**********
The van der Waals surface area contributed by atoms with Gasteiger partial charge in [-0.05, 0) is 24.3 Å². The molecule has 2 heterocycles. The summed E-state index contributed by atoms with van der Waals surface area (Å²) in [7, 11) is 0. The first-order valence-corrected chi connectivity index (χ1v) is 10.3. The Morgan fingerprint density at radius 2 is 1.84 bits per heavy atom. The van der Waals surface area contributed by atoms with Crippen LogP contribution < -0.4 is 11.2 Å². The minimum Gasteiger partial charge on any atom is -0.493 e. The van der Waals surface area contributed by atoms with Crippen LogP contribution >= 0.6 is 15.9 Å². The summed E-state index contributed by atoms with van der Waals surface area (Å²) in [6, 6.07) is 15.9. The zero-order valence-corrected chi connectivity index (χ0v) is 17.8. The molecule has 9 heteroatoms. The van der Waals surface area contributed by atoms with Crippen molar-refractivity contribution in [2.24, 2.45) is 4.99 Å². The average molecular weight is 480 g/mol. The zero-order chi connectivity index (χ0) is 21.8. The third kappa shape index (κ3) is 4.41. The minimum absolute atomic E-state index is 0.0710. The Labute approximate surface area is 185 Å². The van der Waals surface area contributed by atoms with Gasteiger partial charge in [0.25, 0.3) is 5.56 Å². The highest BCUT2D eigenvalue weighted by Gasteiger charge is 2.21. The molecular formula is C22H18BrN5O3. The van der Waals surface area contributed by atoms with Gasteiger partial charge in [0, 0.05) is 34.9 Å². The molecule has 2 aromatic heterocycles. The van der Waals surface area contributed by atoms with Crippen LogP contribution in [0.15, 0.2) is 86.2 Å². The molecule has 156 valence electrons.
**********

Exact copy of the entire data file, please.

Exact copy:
The van der Waals surface area contributed by atoms with Gasteiger partial charge in [-0.05, 0) is 24.3 Å². The molecule has 2 heterocycles. The summed E-state index contributed by atoms with van der Waals surface area (Å²) in [7, 11) is 0. The first-order valence-corrected chi connectivity index (χ1v) is 10.3. The Morgan fingerprint density at radius 2 is 1.84 bits per heavy atom. The van der Waals surface area contributed by atoms with Crippen LogP contribution < -0.4 is 11.2 Å². The minimum Gasteiger partial charge on any atom is -0.493 e. The van der Waals surface area contributed by atoms with Crippen LogP contribution >= 0.6 is 15.9 Å². The summed E-state index contributed by atoms with van der Waals surface area (Å²) in [6, 6.07) is 15.9. The zero-order valence-corrected chi connectivity index (χ0v) is 17.8. The molecule has 9 heteroatoms. The van der Waals surface area contributed by atoms with Crippen molar-refractivity contribution in [2.24, 2.45) is 4.99 Å². The average molecular weight is 480 g/mol. The zero-order chi connectivity index (χ0) is 21.8. The third kappa shape index (κ3) is 4.41. The minimum absolute atomic E-state index is 0.0710. The Labute approximate surface area is 185 Å². The van der Waals surface area contributed by atoms with Gasteiger partial charge in [0.25, 0.3) is 5.56 Å². The highest BCUT2D eigenvalue weighted by Gasteiger charge is 2.21. The molecular formula is C22H18BrN5O3. The van der Waals surface area contributed by atoms with Gasteiger partial charge in [0, 0.05) is 34.9 Å². The molecule has 2 aromatic heterocycles. The van der Waals surface area contributed by atoms with Crippen LogP contribution in [0.15, 0.2) is 86.2 Å². The molecule has 156 valence electrons.